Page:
are two sets of pieces for solo piano
. They are divided into two separate livres
, or books, of twelve preludes
each. Unlike previous cycles of twenty-four preludes, like that of Chopin
, Debussy's do not follow a set pattern of key signatures
, but instead move arbitrarily through the possible keys, without even using five of them. The first book was written between December 1909 and February 1910, and the second between 1911 and April 1913.
- Danseuses de Delphes (Dancers of Delphi): Lent et grave
- Voiles (Veils or sails): Modéré
- Le vent dans la plaine (The Wind on the Plain): Animé
- «Les sons et les parfums tournent dans l'air du soir» (The sounds and fragrances swirl through the evening air): Modéré
- Les collines d'Anacapri (The Hills of Anacapri): Très modéré
- Des pas sur la neige (Footsteps in the Snow): Triste et lent
- Ce qu'a vu le vent d'ouest (What the West Wind has seen): Animé et tumultueux
- La fille aux cheveux de lin (The Girl with the Flaxen Hair): Très calme et doucement expressif
- La sérénade interrompue (Interrupted Serenade): Modérément animé
- La cathédrale engloutie (The Engulfed Cathedral): Profondément calme
- La danse de Puck (Puck's Dance): Capricieux et léger
- Minstrels: Modéré
- Brouillards (Mists): Modéré
- Feuilles mortes (Dead Leaves): Lent et mélancolique
- La Puerta del Vino (The Wine Gate): Mouvement de Habanera
- «Les Fées sont d'exquises danseuses» ("Fairies are exquisite dancers"): Rapide et léger
- Bruyères (Heather): Calme
- ''Général Lavine - eccentric: Dans le style et le mouvement d'un Cakewalk
- La terrasse des audiences du clair de lune (The Terrace of Moonlit Audiences): Lent
- Ondine (Undine): Scherzando
- Hommage à S. Pickwick Esq. P.P.M.P.C. (Homage to S. Pickwick): Grave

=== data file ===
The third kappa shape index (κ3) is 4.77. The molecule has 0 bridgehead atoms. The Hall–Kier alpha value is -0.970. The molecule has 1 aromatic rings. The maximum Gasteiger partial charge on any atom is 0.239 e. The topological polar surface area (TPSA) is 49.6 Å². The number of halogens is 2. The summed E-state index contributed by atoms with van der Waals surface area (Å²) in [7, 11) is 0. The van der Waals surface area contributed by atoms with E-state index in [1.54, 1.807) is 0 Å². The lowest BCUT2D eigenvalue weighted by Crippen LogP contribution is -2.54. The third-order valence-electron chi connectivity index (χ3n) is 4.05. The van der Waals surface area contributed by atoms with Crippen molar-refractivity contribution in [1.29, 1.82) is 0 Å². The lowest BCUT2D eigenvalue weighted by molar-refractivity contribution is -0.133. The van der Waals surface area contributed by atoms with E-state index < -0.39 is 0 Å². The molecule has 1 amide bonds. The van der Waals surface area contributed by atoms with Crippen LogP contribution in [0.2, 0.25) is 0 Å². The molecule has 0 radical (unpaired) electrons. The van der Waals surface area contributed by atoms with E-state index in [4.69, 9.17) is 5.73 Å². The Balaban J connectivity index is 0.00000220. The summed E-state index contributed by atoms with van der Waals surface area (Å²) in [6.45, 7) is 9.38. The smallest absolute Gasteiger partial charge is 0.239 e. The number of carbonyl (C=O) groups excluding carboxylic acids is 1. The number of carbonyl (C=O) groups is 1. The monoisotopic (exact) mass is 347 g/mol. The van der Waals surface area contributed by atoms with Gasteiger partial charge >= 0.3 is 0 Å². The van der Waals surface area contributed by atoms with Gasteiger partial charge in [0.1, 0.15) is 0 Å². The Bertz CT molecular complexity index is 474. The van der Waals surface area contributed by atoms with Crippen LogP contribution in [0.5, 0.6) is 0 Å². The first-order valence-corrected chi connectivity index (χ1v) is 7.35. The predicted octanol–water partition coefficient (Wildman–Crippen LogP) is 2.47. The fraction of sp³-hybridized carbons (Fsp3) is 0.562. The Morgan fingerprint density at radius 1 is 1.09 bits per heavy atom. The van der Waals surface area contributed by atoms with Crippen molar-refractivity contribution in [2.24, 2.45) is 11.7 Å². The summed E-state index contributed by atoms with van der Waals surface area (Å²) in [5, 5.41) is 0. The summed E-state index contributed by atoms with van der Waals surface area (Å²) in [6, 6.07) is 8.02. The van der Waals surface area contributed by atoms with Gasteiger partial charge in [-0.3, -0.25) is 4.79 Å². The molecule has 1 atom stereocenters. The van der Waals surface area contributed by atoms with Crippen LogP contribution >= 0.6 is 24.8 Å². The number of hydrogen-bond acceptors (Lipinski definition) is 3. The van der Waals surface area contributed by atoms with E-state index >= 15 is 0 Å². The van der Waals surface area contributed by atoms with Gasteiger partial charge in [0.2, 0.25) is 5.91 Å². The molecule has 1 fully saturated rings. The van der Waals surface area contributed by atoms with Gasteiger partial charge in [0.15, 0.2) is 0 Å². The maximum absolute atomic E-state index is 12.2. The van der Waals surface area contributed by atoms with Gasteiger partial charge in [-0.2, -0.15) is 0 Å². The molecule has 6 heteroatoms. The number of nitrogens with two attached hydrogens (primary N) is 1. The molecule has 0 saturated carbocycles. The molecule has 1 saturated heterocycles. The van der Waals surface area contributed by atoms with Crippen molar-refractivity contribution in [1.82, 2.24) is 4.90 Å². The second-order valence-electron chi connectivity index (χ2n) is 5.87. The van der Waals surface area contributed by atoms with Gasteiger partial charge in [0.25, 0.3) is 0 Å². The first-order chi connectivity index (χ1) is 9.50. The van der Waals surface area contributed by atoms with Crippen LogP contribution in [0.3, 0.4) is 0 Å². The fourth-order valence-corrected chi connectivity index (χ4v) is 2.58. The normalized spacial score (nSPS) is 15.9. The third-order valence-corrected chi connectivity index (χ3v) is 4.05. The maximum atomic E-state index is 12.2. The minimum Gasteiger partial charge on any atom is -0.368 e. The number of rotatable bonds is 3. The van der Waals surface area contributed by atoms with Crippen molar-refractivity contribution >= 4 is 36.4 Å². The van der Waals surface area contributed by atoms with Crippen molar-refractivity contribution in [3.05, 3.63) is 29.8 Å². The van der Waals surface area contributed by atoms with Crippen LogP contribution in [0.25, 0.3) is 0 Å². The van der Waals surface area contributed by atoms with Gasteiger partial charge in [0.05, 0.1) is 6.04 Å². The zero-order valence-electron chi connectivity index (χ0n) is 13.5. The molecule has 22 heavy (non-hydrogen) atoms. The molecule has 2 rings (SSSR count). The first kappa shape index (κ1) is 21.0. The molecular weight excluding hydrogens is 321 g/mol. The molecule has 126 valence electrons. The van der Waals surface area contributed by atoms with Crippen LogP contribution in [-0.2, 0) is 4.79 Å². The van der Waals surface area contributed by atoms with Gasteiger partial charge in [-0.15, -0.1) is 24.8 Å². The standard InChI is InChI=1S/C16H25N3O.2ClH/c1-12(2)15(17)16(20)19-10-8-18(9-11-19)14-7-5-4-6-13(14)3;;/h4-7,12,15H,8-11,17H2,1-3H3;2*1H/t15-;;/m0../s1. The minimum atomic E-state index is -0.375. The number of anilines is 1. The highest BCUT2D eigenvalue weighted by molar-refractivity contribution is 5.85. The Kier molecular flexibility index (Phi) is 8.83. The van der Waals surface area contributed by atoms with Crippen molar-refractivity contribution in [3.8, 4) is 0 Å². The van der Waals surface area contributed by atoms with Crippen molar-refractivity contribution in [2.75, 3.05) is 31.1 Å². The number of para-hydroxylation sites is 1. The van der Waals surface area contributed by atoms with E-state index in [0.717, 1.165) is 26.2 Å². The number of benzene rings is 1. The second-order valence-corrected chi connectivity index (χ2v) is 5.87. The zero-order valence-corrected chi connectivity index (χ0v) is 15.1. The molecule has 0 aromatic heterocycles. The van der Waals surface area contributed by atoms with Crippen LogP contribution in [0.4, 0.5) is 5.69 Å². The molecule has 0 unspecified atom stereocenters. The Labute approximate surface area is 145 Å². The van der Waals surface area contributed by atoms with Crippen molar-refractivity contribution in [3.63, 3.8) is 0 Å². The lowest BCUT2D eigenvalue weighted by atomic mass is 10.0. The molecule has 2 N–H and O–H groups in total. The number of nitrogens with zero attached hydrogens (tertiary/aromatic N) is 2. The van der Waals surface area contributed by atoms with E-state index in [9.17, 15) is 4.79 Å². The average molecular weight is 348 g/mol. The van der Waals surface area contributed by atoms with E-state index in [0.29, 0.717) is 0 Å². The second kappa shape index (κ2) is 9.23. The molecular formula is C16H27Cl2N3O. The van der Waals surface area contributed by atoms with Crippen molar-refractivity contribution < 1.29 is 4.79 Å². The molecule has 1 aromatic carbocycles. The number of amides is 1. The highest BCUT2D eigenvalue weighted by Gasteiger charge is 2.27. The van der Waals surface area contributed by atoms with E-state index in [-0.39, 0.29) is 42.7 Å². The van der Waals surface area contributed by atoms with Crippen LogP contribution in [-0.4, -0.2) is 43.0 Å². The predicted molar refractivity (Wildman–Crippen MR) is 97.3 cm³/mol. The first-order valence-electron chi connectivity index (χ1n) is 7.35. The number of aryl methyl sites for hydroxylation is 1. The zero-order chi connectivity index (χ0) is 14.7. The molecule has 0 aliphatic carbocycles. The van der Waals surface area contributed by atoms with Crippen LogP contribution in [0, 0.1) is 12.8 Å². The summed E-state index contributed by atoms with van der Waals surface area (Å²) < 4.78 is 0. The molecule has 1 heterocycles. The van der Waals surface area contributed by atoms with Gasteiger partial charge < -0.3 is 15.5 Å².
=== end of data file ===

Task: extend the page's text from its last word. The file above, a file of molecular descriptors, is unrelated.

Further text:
- Canope (Canopic jar): Très calme et doucement triste
- Les tierces alternées (Alternating Thirds): Modérément animé
- Feux d'artifice (Fireworks): Modérément animé
Debussy never intended the pieces to be performed in a series; he thought of them as individual works. The titles were given by the composer to create images or sensory associations for the listener. Several are poetically vague: for example, the meaning of Voiles, the title of the second prelude of the first book, is ambiguous, since the noun's gender is unknown (in French, voiles can mean either "veils" or "sails" depending on gender). The titles are written at the end of each movement, allowing the performer to discover impressions for himself, without being guided by Debussy's own thoughts. This works less well now, as the Preludes have grounded themselves in popular culture.
The pieces' moods vary wildly, from the "profound calm" of La cathédrale engloutie to the tumultuous, unrestrained virtuosity of Ce qu'a vu le vent d'ouest, and from the mysterious Brouillards, to the explosive Feux d'artifice.
The most famous of the preludes are both from the first book; La fille aux cheveux de lin is a brief but harmonically complex Pre-Raphaelite expression of beauty. La cathédrale engloutie alludes to the legend of the sunken city of Ys in which the cathedral was allowed to rise once a day as a reminder of the glorious city that was lost, then become submerged again. Debussy's composition reflects this well: one can almost hear monks chanting, and the great bells tolling throughout the piece.